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The epic bull/bear fight over Herbalife (NYSE:HLF) between Carl Icahn (age 77) and Bill Ackman (age 46) has become a Wall Street spectacle of financial titans clashing over the perceived futures of a multi-level-marketing company. Both men are obviously well informed on it. Each one appears to firmly believe in his own thesis on the company.

Bill Ackman is short and has stated that he believes the company is a "pyramid scheme" and expects the stock to go to zero. Carl Icahn has since taken an aggressive long position in that is equivalent to about 13% of the company. On January 25 2013, the two veteran investors clashed on live TV in an ego charged whirlwind of school yard style name calling.

The stock has experienced significant volatility over the last few weeks as the battle has raged. After the bell on Tuesday Q4 earnings showed a beat over expectations, but this did little to move the stock. The big mover is quite clearly the opinions and positions of Icahn and Ackman.

The battle between Icahn and Ackman over centers on the legitimacy of the multi-level-marketing business model that is Herbalife. It appears that the difference in conceptual framework between the two players may stem from a case of generational bias in reference to multi-level-marketing business models.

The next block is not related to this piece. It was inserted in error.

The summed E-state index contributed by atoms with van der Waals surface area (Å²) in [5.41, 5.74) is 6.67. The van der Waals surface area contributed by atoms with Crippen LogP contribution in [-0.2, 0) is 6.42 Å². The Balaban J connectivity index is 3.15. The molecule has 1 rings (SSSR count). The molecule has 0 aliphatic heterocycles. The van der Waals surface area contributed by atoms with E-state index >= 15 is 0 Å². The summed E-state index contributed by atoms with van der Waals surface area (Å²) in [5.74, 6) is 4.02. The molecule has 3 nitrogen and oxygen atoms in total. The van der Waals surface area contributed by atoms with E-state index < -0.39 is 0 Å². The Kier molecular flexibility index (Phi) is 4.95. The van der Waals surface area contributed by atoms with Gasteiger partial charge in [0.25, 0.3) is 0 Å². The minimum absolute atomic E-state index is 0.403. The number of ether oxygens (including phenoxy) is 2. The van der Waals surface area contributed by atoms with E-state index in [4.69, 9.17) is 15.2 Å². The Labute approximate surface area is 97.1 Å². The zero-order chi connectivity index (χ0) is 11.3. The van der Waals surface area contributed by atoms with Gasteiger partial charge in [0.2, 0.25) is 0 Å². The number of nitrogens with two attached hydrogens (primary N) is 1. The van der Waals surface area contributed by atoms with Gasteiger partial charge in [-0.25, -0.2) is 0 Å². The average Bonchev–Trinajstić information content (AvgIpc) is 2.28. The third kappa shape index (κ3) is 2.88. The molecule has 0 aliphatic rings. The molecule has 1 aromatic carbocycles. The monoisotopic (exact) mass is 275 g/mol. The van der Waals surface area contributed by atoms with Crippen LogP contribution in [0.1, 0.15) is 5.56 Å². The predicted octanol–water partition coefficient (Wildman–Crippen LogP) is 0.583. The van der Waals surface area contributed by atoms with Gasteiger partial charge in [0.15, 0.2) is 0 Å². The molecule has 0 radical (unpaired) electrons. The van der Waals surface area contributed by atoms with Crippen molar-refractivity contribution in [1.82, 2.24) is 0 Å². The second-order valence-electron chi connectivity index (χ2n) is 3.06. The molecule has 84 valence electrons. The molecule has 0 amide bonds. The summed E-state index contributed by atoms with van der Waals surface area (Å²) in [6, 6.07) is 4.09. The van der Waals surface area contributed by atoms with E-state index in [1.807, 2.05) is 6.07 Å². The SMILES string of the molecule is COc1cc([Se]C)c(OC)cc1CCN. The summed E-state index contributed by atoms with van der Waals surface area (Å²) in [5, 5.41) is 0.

The modern version of multi-level-marketing came on the scene in 1945, it was called the California Vitamin Company (later named Nutrilite). In 1959 an MLM that most of us are familiar with was founded -- American Way Association or Amway. Amway was built by distributing the first multivitamin products made in the U.S., by Nutrilite.

As most of us know Amway boomed and became a multi-billion dollar company. The MLM model was wildly successful and has since been copied by countless groups, organizations and companies. Some of these outfits have been have been nothing but scams -- a quick Google search will yield hundreds of MLM horror stories.

In 1979 the Federal Trade Commission investigated Amway as to whether the company was a pyramid scheme. The FTC ruled that Amway was not a pyramid scheme. However, the FTC found that Amway was "guilty of price-fixing and making exaggerated income claims".

While there is no doubt of the acuity of either Icahn or Ackman, it is possible that their perceptions of the MLM business model are very different. It would appear that Bill Ackman's view of the MLM model is much darker, in general, than Carl Icahn's.

From my point of view (which may be tainted by my generational bias), the general popularity of the MLM model is waning. A very damaging factor to the MLM model is the ability of any person to order almost anything on the Internet. You no longer need to contact your MLM-connected neighbor to get a good deal. For these reasons, I would side with Ackman in saying that the MLM model is not strong in the long-run. That is not to say that stock may not go higher.

Given the personal animosities between Icahn and Ackman it is quite likely that Icahn's long position will outlast Ackman's shorts, especially if there is upward price momentum in the stock. Should Ackman be forced to cover his shorts at a loss, I would expect Icahn to take profits on his position a relatively short time later. This is the point where I would look to take a short position in it.

All said, this stock is unlikely to trade with much reference to its fundamentals (and much more on egos) as long as this battle rages. Far-from-equilibrium, situations like this can present opportunites for large gains in a short time if played correctly.

Chart forHerbalife Ltd.

Source: Herbalife, The MLM Model And Generational Bias